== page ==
Agree, most PBs have been on those days where I have felt "Mmm I don't feel up for it today", and ironically on those days where I have felt `on fire` I haven't performed as well...perhaps it something to do with taking the mental pressure off yourself?

I would say about 75% of sessions are going through the motions. Sometimes it only takes the right song to come on and you can be proper flying.

Having a meal with just the right nutrients the evening before can work too - even just adding 7-8g salt to a meal can work 

  • Agree 1
  • Informative 1
Link to comment
Share on other sites

11 hours ago, MrXxxx said:

`Been there, got the T-shirt`...always been sporty/fit, but found from 40s onwards I got more niggles/injuries, and took longer to recover.

This was initially a bit soul destroying having to admit I was `getting old`, but once I accepted it and that I couldn't expect myself to perform the same as when I was 20/30, and also took a mindset "Whatever I do is better than nothing" the motivation came back. I have found

1. routine,

2. setting realistic age related goals, and

3. mixing things up

has maintained my motivation, so for example:

1. Try to keep to the same days/time each week, and if I don't feel like it/feel off colour go anyway and give it 10 mins before `binning` session; I usually find that I then complete it and feel great afterwards.

2. Use `Age grading` measure, for example (http://www.howardgrubb.co.uk/athletics/wmalookup06.html) and try to consistently perform above a certain level I.e for 5k run my goal is 80% [National level], and I currently maintain above 75%.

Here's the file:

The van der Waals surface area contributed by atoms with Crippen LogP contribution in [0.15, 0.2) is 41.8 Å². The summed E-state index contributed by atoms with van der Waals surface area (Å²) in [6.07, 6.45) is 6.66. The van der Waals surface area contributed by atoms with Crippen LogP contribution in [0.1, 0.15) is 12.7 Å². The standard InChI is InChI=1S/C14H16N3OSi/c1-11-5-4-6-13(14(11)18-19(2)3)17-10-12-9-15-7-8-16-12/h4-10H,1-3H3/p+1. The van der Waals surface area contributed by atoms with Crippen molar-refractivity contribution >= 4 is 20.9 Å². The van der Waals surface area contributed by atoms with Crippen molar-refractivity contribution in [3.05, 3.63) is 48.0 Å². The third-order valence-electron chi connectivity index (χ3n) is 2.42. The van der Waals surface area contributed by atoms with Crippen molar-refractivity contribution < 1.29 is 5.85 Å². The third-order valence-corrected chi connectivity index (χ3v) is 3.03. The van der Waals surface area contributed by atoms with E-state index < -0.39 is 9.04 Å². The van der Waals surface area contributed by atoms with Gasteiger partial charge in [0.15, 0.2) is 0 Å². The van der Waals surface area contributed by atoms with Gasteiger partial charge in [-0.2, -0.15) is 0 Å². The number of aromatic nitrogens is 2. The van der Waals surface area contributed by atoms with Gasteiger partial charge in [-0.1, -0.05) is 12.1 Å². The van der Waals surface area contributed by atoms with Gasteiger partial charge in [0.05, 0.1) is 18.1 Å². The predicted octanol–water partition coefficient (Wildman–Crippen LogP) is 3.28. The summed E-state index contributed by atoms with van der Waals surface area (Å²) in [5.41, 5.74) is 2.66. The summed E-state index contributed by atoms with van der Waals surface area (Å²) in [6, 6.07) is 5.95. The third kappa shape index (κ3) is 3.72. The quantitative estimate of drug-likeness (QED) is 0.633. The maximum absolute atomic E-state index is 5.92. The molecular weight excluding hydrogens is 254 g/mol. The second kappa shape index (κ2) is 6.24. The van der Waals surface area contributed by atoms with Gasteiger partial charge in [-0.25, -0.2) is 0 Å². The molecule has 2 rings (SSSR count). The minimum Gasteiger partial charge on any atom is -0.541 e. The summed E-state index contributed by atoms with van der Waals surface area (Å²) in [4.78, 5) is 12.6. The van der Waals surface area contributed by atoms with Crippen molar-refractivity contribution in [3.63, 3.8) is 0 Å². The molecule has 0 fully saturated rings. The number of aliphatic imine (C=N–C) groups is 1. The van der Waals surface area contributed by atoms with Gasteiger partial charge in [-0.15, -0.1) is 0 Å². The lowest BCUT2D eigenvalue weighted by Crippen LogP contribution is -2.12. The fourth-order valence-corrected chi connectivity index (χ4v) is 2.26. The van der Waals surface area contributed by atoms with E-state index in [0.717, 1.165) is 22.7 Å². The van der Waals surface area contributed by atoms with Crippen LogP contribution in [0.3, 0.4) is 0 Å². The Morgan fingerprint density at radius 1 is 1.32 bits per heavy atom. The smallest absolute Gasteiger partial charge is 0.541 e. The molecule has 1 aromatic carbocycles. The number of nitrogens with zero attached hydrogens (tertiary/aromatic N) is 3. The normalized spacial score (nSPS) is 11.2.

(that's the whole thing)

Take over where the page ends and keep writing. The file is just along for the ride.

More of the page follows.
3. Running, try different routes/distances/paces. Gym, avoid getting into rut of regular suite of lifts etc...although I train for fitness/strength not aesthetics/bulk.

Finally, the importance of rest days/easy recovery sessions (2-3 per week), recovery week/two week periods (once every 3-4 months), and give injury/niggles a two week break however better they feel.

Take this approach/mindset and I believe you will a) be fitter/healthier than the majority of the UK population whatever their age, and b) hopefully have a longer period of healthy old age rather than just being kept alive...look on it as `paying` insurance.

Wholly agree, just getting to the gym is a success in itself, not at all bothered about lifting heavy and excessively ... but even still the energy has just left me, and i'm as stiff as can be.

Thought i'd merely pinged my back, but 10 days later and after seeing an osteopath, its still in bad nick ... as soon as i get my life in order i'm going to start yoga or something that involves stretching for 20/30 minutes a couple of times a week.